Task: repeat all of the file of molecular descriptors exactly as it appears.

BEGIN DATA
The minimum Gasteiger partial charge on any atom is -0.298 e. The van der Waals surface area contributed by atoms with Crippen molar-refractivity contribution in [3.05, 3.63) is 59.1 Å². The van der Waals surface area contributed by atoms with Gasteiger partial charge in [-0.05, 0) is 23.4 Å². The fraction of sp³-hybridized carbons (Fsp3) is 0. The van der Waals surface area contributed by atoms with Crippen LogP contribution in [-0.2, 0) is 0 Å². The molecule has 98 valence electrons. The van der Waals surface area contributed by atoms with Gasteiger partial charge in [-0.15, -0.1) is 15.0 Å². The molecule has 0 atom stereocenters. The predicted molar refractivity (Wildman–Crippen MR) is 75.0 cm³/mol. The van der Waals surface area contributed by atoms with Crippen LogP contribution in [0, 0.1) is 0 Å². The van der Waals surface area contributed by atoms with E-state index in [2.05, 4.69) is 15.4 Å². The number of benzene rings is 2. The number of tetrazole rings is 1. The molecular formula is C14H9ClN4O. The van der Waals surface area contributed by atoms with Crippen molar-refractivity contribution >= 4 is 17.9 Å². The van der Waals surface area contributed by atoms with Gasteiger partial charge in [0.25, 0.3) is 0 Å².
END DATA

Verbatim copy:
The minimum Gasteiger partial charge on any atom is -0.298 e. The van der Waals surface area contributed by atoms with Crippen molar-refractivity contribution in [3.05, 3.63) is 59.1 Å². The van der Waals surface area contributed by atoms with Gasteiger partial charge in [-0.05, 0) is 23.4 Å². The fraction of sp³-hybridized carbons (Fsp3) is 0. The van der Waals surface area contributed by atoms with Crippen LogP contribution in [-0.2, 0) is 0 Å². The molecule has 98 valence electrons. The van der Waals surface area contributed by atoms with Gasteiger partial charge in [-0.15, -0.1) is 15.0 Å². The molecule has 0 atom stereocenters. The predicted molar refractivity (Wildman–Crippen MR) is 75.0 cm³/mol. The van der Waals surface area contributed by atoms with Crippen LogP contribution in [0, 0.1) is 0 Å². The van der Waals surface area contributed by atoms with E-state index in [2.05, 4.69) is 15.4 Å². The number of benzene rings is 2. The number of tetrazole rings is 1. The molecular formula is C14H9ClN4O. The van der Waals surface area contributed by atoms with Crippen molar-refractivity contribution >= 4 is 17.9 Å². The van der Waals surface area contributed by atoms with Gasteiger partial charge in [0.25, 0.3) is 0 Å².